Detection of minor myocardial injury after successful percutaneous transluminal coronary angioplasty with or without stenting.Med Sci Monit. 2000 Jul-Aug; 6(4):708-12.MS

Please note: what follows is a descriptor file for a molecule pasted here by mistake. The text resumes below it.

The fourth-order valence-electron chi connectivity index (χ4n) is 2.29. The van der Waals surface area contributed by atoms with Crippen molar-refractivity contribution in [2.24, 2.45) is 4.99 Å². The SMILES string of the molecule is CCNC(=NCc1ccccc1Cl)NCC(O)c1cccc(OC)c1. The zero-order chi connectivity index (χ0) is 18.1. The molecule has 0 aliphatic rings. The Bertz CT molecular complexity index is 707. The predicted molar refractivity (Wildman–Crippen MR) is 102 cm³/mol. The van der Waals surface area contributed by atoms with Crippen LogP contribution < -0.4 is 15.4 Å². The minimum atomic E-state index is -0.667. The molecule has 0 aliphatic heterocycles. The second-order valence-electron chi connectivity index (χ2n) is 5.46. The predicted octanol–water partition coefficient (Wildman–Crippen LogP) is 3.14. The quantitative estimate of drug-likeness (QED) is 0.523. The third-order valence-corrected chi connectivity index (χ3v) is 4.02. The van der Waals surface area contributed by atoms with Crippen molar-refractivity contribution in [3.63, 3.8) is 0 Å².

Cardiac troponins are sensitive and specific markers for the detection of minor myocardial injury. However, they have been rarely used to monitor myocardial injury after coronary stenting. The purpose of the study was to measure cardiac troponin I (cTnI) and cardiac troponin T (cTnT) levels after apparently successful percutaneous transluminal coronary angioplasty (PTCA) with or without coronary stenting and to compare their results with serum creatine kinase (CK) and its isoform, creatine kinase-MB (CKMB). CTnI and cTnT levels were compared with those of CK or CKMB in 50 consecutive patients with stable angina undergoing visually successful PTCA with stenting (n = 35) or without stenting (n = 15). Cardiac TnI, cTnT, CK and CKMB levels were measured before and 6, 24, and 48 hours after the procedures was performed. None of the patients had abnormal cTnI or cTnT levels, CK activity, or CKMB levels before the procedures. Moreover, no patient showed electrocardiographic evidence of myocardial infarction. 13 patients (26%) had abnormal peak values of one or more markers at 24 hours after coronary intervention. Troponin I was elevated in 10/35 patients after coronary stenting (29%) and in 2/15 patients after PTCA (13%) (P = 0.327). Troponin T was elevated in 6 patients (17%) and CKMB activity was elevated in 3 patients (9%) of the coronary stenting group. CTnI was more significant than CKMB (P = 0.023) in detecting minor myocardial injury. When compared with cTnI and CKMB, cTnT did not reach significance (P = 0.129 and 0.489, respectively). 5 out of the 13 patients with abnormal markers (38%) developed side branch occlusion after stenting. In conclusion, cTnI was a very sensitive marker in detecting minor myocardial injury after coronary angioplasty with or without stenting. The frequency of increased serum levels of cardiac troponins was higher in patients undergoing stent implantation than in those treated with angioplasty alone but did not reach significance. Side branch occlusion may have accounted for some, but not all, periprocedural minor myocardial injury in the stent group.